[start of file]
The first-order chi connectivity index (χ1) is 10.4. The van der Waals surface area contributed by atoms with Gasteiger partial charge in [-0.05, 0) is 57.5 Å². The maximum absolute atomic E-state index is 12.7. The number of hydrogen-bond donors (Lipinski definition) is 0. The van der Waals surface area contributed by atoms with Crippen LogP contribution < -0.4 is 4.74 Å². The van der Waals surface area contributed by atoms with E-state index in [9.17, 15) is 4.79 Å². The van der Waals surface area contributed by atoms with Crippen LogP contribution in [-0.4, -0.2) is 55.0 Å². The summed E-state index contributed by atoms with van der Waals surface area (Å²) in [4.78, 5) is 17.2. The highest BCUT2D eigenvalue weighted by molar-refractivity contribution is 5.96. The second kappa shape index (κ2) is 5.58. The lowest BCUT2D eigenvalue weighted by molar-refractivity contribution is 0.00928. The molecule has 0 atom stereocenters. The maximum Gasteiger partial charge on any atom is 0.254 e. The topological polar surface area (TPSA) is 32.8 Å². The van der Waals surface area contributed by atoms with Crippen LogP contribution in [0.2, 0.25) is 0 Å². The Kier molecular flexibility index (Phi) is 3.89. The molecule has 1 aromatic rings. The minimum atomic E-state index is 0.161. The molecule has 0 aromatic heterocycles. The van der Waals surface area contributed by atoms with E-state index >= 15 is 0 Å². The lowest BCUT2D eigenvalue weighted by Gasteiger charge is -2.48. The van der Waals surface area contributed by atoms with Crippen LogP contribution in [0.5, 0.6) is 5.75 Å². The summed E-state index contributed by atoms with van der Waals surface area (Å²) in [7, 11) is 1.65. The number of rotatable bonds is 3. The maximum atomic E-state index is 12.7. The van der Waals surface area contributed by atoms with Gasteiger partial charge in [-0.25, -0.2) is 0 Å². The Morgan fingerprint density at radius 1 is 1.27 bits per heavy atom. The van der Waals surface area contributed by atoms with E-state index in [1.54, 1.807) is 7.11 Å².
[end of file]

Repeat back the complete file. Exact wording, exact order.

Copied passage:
The first-order chi connectivity index (χ1) is 10.4. The van der Waals surface area contributed by atoms with Gasteiger partial charge in [-0.05, 0) is 57.5 Å². The maximum absolute atomic E-state index is 12.7. The number of hydrogen-bond donors (Lipinski definition) is 0. The van der Waals surface area contributed by atoms with Crippen LogP contribution < -0.4 is 4.74 Å². The van der Waals surface area contributed by atoms with E-state index in [9.17, 15) is 4.79 Å². The van der Waals surface area contributed by atoms with Crippen LogP contribution in [-0.4, -0.2) is 55.0 Å². The summed E-state index contributed by atoms with van der Waals surface area (Å²) in [4.78, 5) is 17.2. The highest BCUT2D eigenvalue weighted by molar-refractivity contribution is 5.96. The second kappa shape index (κ2) is 5.58. The lowest BCUT2D eigenvalue weighted by molar-refractivity contribution is 0.00928. The molecule has 0 atom stereocenters. The maximum Gasteiger partial charge on any atom is 0.254 e. The topological polar surface area (TPSA) is 32.8 Å². The van der Waals surface area contributed by atoms with Crippen LogP contribution in [0.2, 0.25) is 0 Å². The Kier molecular flexibility index (Phi) is 3.89. The molecule has 1 aromatic rings. The minimum atomic E-state index is 0.161. The molecule has 0 aromatic heterocycles. The van der Waals surface area contributed by atoms with E-state index >= 15 is 0 Å². The lowest BCUT2D eigenvalue weighted by Gasteiger charge is -2.48. The van der Waals surface area contributed by atoms with Crippen LogP contribution in [0.5, 0.6) is 5.75 Å². The summed E-state index contributed by atoms with van der Waals surface area (Å²) in [7, 11) is 1.65. The number of rotatable bonds is 3. The maximum atomic E-state index is 12.7. The van der Waals surface area contributed by atoms with Gasteiger partial charge in [-0.25, -0.2) is 0 Å². The Morgan fingerprint density at radius 1 is 1.27 bits per heavy atom. The van der Waals surface area contributed by atoms with E-state index in [1.54, 1.807) is 7.11 Å².